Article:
HARTFORD—The state's top child welfare official was sharply critical Thursday of the way a hospital handled the case of a 3-year-old who police say was beaten to death, saying doctors could have saved the girl's life if they had noticed possible signs of previous abuse.
Athena Angeles was taken to Windham Hospital early on the morning of Nov. 23 with a cut to the head that required stitches, and her mother took her home. Later that night, an ambulance took her back to Windham Hospital and the girl died.
Athena more closely -- and looked at their own records -- they would have suspected that she had been abused, said Joette Katz, commissioner of the state Department of Children and Families.
Athena's death, which led to the arrests of both the girl's mother and her boyfriend, has prompted Katz to step up a program to help hospitals across the state do a better job of catching signs of abuse or neglect.
DCF became involved with the family after Athena was taken to a local health clinic in Willimantic on Oct. 18 with two black eyes and a cut on her nose, according to an arrest warrant for Athena's mother, Rosa Gladis Diaz-Mendez. A doctor at the clinic made a referral to DCF.
Diaz-Mendez told the doctor, a DCF caseworker and at least one family advocate with the Windham Early Childhood Center that Athena bruised easily.
The child received a CT scan at Windham Hospital for facial bruises in October, Katz said. She said the October case was determined to be an accident.
"Had they looked at their records and seen the prior bruises and done a body examination and seen more recent bruises, my thoughts are that this child would be alive today," Katz said.
Windham Hospital has been working to improve the way it handles young patients, said spokeswoman Heather Tindall.
"Our sympathies are with the family during this time. Clearly, we are troubled by this tragic incident, which has motivated us to improve and develop a better process to identify and protect children who are at risk of abuse," Tindall said in a written statement. She said the hospital has not made any recommendations for changes yet.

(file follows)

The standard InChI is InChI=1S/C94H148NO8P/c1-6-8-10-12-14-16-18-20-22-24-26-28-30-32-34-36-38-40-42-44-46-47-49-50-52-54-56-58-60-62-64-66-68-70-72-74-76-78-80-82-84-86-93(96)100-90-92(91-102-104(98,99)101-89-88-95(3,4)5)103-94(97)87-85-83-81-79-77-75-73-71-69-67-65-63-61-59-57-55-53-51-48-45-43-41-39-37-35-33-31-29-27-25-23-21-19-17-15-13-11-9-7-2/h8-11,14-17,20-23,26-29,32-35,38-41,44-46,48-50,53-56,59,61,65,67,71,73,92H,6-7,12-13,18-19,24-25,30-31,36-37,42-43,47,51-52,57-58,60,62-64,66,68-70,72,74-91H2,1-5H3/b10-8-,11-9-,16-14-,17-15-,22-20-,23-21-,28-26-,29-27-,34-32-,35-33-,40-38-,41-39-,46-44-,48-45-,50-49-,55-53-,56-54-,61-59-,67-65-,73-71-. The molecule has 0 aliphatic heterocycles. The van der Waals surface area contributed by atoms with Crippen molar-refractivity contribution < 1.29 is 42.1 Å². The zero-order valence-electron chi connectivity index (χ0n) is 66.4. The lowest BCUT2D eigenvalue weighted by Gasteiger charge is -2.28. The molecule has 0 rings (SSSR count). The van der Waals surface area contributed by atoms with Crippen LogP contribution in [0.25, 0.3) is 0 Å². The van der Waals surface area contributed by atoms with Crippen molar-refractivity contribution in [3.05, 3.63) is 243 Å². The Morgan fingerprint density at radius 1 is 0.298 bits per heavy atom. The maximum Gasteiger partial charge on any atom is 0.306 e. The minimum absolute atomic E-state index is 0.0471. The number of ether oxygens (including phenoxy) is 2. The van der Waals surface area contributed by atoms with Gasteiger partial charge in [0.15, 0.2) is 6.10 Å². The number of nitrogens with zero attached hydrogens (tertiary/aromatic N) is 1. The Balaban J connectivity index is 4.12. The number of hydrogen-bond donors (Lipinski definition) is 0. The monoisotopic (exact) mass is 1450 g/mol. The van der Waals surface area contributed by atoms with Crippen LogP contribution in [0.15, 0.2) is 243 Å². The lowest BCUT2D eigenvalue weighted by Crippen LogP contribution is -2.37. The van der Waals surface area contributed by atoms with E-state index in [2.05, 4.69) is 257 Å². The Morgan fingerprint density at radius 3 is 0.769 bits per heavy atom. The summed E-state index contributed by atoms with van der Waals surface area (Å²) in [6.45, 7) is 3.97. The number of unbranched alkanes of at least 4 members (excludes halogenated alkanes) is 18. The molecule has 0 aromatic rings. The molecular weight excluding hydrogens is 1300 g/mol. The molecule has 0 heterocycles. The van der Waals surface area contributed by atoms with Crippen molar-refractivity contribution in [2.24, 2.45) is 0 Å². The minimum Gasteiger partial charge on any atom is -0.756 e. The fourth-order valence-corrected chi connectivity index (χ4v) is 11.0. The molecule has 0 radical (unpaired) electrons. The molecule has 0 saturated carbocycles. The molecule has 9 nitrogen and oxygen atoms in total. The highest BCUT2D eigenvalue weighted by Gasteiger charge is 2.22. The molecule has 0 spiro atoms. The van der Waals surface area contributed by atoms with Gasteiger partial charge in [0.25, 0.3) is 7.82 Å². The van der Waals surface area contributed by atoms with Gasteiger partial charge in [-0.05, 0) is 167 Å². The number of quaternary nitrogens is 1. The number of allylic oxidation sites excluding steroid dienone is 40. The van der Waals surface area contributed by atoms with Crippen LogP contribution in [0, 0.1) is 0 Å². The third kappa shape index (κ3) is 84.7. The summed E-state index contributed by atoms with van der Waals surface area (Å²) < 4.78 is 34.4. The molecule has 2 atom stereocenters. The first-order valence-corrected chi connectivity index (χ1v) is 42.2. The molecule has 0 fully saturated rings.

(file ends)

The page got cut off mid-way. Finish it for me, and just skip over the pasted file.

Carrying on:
Katz has been working with Dr. Lenworth M. Jacobs of Hartford Hospital, chairman of the Connecticut State Committee on Trauma, to come up with new guidelines for handling children who are treated for injuries at emergency rooms.
The guidelines, which Katz hopes will be put in place at the more than two dozen hospitals in the state, focus on children younger than 6, who are less likely to be in school, where staff members might pick up on signs of abuse.
Among other things, the guidelines will suggest that hospital staff review medical records that identify previous injuries to the child and reports that indicate whether DCF has been involved with the family, she said.
Katz said hospitals "treat the injury, but they don't always examine the child. ... They don't do a really thorough look at their own records."
Athena's mother and her live-in boyfriend, Fredy Alexander-Chingo Riz, have been charged with manslaughter in the girl's death. Riz was arrested in November; Diaz-Mendez was charged this week.
According to the warrants for their arrests, Riz told police he lost his patience with Athena in October because she refused to eat. He brought her into the bedroom and punched her in the forehead, the warrants state. Diaz-Mendez, who was working at the time, did not take the girl to the doctor when she got home even though the 3-year-old's face was swollen.
On Nov. 22, Riz told police, he again got angry at the child for not eating. He took her into the bathroom and "punched her in the stomach causing her to fall backwards striking the back of her head against the edge of the bathroom sink," the warrant states.
When Diaz-Mendez got home from work, Riz told her Athena must have hurt herself, the warrant states. Diaz-Mendez took Athena to Windham Hospital, where she received two staples.
About 9 p.m. on Nov. 23, after Diaz-Mendez had gone to work, Riz and Athena were eating in his bedroom. Athena was not eating the sausages Riz had cut up for her, and once again, he became upset, he told police.
He punched her in the stomach, causing her to fall backward into a wooden closet door, the warrant states. He later noticed she was pretending to eat and he grabbed her by the arm, lifted her up and punched her in the ribs.
Athena died later that night.